Washington Post: Our Reporters Aren’t For Sale (Yet)
Want access to the Washington, D.C., elite? The city’s hometown paper is happy to arrange that for you provided you’re willing to pay between $25,000 and $250,000. The caveat: That fee won’t include access to the Washington Post’s (WPO) editorial staff.
That distinction popped up this morning after Politico detailed an “astonishing offer” by the paper’s business staff to lobbyists–a chance to underwrite “salons” with D.C. bigshots, hosted at the home of CEO Katharine Weymouth.
A promotional flier Politico got its hands on also promised that the Post’s editorial staff would be part of the events, including one scheduled for July 21. But that part isn’t true, a Post spokeswoman told me via email this morning:
The flier circulated this morning came out of a business division for conferences and events, and the newsroom was unaware of such communication. It went out before it was properly vetted, and this draft does not represent what the company’s vision for these dinners are, which is meant to be an independent, policy-oriented event for newsmakers.
As written, the newsroom could not participate in an event like this.
We do believe there is an opportunity to have a conferences and events business, and that The Post should be leading these conversations in Washington, big or small, while maintaining journalistic integrity. The newsroom will participate where appropriate.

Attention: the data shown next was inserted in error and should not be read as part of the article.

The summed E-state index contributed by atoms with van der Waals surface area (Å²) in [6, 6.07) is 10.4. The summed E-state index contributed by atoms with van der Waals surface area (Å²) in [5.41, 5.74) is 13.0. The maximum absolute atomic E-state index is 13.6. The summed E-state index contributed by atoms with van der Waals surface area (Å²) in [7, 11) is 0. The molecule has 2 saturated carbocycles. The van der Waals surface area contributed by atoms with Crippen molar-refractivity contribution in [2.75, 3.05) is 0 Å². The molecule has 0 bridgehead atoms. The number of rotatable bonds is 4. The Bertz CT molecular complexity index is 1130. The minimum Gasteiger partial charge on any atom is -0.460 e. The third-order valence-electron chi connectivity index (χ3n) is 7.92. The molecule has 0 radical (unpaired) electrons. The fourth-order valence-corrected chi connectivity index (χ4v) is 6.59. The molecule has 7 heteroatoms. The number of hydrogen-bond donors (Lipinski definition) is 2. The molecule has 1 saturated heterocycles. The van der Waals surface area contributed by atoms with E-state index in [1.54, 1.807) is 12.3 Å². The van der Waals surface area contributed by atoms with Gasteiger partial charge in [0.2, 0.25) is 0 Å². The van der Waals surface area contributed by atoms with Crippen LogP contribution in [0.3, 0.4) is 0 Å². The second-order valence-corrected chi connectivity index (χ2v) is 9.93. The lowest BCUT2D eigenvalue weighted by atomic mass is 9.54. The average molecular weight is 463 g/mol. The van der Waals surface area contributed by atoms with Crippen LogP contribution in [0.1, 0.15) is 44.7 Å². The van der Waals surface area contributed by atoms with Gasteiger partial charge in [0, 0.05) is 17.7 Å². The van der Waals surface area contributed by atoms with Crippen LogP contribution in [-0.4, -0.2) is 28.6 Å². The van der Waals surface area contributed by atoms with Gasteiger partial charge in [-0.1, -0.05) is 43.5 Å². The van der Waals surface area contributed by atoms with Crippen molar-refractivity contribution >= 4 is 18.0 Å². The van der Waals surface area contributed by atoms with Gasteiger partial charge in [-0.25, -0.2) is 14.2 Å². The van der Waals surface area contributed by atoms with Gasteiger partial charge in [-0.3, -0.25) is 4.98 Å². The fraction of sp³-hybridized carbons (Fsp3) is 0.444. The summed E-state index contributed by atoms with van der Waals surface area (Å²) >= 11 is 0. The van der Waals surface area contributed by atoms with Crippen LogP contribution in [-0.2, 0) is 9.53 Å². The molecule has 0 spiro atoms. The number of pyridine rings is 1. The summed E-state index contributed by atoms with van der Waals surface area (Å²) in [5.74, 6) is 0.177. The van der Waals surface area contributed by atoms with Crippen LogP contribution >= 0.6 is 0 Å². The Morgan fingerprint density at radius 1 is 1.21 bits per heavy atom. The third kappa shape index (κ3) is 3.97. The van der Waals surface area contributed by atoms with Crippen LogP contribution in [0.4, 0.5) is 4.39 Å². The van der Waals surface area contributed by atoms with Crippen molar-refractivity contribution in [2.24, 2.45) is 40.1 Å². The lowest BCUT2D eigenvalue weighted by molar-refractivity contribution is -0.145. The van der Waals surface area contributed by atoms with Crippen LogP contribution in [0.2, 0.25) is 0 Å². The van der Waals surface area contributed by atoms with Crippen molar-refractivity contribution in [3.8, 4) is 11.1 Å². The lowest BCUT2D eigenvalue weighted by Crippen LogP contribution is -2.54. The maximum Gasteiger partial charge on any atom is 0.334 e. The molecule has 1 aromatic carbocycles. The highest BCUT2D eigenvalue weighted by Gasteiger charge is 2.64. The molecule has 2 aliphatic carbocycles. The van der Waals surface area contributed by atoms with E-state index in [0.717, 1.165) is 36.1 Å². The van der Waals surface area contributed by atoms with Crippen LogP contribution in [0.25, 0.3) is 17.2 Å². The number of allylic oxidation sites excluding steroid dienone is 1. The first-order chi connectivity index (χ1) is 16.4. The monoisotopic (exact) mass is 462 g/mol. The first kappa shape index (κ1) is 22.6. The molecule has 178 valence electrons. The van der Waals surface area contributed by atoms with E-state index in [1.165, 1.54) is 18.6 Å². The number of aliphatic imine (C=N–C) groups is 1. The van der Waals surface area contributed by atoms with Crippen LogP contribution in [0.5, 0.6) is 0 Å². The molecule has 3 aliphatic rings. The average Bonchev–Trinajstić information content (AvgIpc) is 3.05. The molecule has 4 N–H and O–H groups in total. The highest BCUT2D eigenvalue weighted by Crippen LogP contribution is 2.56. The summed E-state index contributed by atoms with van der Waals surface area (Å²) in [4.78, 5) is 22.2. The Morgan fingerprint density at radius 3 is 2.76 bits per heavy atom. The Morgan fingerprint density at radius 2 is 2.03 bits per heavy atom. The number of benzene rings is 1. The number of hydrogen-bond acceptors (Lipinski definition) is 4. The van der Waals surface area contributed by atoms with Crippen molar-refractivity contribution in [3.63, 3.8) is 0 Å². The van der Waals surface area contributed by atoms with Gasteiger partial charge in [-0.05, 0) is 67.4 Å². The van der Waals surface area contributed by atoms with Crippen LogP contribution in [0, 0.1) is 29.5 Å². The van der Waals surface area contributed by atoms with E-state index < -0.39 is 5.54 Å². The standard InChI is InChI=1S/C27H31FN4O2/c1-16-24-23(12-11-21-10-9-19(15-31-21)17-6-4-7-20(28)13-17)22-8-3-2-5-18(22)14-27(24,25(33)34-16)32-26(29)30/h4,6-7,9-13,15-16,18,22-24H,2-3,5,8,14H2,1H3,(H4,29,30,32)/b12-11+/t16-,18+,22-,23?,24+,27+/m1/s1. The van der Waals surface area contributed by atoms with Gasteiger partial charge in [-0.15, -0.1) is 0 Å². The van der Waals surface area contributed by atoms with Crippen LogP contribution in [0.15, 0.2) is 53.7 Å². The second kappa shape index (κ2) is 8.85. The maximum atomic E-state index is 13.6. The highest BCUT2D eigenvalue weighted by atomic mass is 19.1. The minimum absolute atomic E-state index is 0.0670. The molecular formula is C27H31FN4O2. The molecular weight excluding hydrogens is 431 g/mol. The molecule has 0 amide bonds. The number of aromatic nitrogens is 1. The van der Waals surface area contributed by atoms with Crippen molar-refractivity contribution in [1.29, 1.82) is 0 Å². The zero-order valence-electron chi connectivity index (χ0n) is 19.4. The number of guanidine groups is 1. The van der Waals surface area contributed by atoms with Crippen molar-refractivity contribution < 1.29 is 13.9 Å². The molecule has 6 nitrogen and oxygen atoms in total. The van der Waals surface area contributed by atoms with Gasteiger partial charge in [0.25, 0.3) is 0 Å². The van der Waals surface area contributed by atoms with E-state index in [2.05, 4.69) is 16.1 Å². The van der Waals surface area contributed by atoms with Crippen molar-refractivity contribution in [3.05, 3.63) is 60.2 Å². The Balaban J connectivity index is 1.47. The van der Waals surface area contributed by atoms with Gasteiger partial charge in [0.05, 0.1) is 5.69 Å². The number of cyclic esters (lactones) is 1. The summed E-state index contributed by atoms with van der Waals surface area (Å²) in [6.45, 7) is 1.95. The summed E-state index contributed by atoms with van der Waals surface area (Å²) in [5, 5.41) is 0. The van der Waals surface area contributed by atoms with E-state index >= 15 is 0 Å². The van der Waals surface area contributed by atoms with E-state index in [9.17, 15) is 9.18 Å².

OK, so that’s cleared up. But let me play devil’s advocate: What exactly would be so wrong about getting the paper’s reporters or editors to to participate in one of these?
This certainly wouldn’t be the first time that the Post has been at the nexus of power, money and influence. In fact, Weymouth’s grandmother, Katharine Graham, was famous for hosting gatherings much like these at her house. And publications of all stripes, including this one, as well as Dow Jones, which owns this site, frequently charge fees to attend networking events where their editorial staffs participate.
And you’re likely to see more of this stuff, not less, as publishers search for revenue streams besides advertising to stay afloat. Any tempest you see about this today is going to look quaint in a couple of years.
UPDATE: The ensuing uproar has forced the Post to cancel the events altogether. Post execs are now busy pointing fingers at each other, although it seems clear a lot of the blame is going to be laid at the feet of the paper’s conference group and/or marketing team.
But note Howard Kurtz’s report on his employers’ reactions to the reaction: Weymouth (or her proxies) say she was OK with the idea, but not the marketing; Executive Editor Marcus Brauchli says he was OK with the concept, but not this version:
Weymouth knew of the plans to host small dinners at her home and to charge lobbying and trade organizations for participation. But, one of the executives said, she believed that there would be multiple sponsors, to minimize any appearance of charging for access, and that the newsroom would be in charge of the scope and content of any dinners in which Post reporters and editors participated.
Brauchli said he had been involved in discussions, stretching back to last year, about newsroom participation in conferences of the sort commonly staged by major news organizations.
But he said he made clear to the company’s marketing officials that Post journalists would participate only if they could substantially control the nature of any such conference. Brauchli said he was blindsided by the wording of these fliers and that they are an embarrassment to the newspaper.
In the old days, the fact that this story broke just before the long holiday weekend would help the Post. But this story will now have legs, egged on by stuff like this: